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This Amazing High-Rise Apartment Building Looks Like A Giant Tree

With balconies budding like leaves, no one could complain for lack of outdoor space in this building in France.

  • <p>Each apartment has up to three balconies in this amazing tree-inspired high-rise.</p>
  • <p>The building, in Montpellier, France, uses strategically placed balconies and shades to give residents the maximum outdoor space without blocking views or taking up too much room on the ground.</p>
  • <p>It looks a little like a giant white pinecone.</p>
  • <p>“The idea is to have, in this urban landscape, a continuity from an existing park to our site.”</p>
  • <p>“We wanted to preserve the site as much as possible,” says Manal Rachdi, whose architecture firm worked on the project with Sou Fujimoto and Nicolas Laisné Associates.</p>
  • <p>Inspired by the shape of a tree, the architects used a smaller footprint for the base and “leaves” expanding outward on higher floors.</p>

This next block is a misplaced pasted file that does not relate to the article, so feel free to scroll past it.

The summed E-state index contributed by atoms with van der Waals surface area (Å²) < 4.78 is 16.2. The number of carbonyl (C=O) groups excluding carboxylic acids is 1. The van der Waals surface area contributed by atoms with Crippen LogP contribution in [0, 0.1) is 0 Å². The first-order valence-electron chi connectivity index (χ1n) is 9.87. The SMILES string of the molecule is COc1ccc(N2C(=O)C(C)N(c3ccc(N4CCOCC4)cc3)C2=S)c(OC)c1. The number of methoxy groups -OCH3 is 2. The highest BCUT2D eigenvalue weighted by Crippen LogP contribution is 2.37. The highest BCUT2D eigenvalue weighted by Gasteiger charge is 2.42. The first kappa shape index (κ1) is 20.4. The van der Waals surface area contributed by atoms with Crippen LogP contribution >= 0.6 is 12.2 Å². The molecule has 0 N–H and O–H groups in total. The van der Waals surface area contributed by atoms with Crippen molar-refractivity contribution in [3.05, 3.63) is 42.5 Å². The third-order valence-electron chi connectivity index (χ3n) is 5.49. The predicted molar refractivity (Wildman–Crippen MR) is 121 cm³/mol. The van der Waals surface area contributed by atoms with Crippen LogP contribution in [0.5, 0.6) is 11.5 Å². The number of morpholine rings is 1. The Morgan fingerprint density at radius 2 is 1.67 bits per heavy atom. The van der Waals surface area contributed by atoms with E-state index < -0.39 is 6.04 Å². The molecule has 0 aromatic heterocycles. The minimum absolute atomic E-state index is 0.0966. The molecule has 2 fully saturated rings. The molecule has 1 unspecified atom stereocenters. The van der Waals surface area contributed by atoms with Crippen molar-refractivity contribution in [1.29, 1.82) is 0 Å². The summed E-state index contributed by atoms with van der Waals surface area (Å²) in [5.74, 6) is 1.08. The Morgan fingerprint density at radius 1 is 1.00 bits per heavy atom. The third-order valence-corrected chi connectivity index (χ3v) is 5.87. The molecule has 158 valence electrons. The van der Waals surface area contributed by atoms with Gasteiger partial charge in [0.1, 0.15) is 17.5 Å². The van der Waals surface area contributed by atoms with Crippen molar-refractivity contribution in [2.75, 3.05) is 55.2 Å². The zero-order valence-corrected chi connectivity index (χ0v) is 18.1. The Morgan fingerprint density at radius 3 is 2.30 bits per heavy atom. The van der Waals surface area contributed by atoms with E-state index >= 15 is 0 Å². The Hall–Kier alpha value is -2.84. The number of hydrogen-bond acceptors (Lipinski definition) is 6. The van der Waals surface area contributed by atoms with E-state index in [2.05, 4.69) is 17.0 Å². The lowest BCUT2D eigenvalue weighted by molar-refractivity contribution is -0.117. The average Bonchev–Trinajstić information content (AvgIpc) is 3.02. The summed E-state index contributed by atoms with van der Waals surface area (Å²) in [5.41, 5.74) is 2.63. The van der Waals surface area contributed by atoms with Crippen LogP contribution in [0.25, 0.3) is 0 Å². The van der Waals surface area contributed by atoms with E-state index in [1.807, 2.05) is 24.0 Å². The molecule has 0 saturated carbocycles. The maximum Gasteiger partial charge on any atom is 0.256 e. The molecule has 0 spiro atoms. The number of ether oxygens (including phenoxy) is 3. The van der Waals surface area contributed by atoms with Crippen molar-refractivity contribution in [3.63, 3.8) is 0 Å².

• <p>“The tree is really the minimum space we can have on the site, but we have this really big extension with the leaves,” Rachdi explains.</p>
  • <p>“Just as leaves in a tree are naturally arranged to get the maximum sun, we’ve mathematically arranged these balconies and cantilevers to catch and shade the sun.”</p>
  • <p>One side of the building curves inward along a street, while the opposite side, facing a river, is convex to give apartments the best views.</p>
  • <p>At the base of the building, the architects have designed spaces for offices, a restaurant, a bar, and an art gallery.</p>
  • <p>Everything’s designed to run on local renewable energy, and the building also uses passive strategies to reduce the amount of power needed.</p>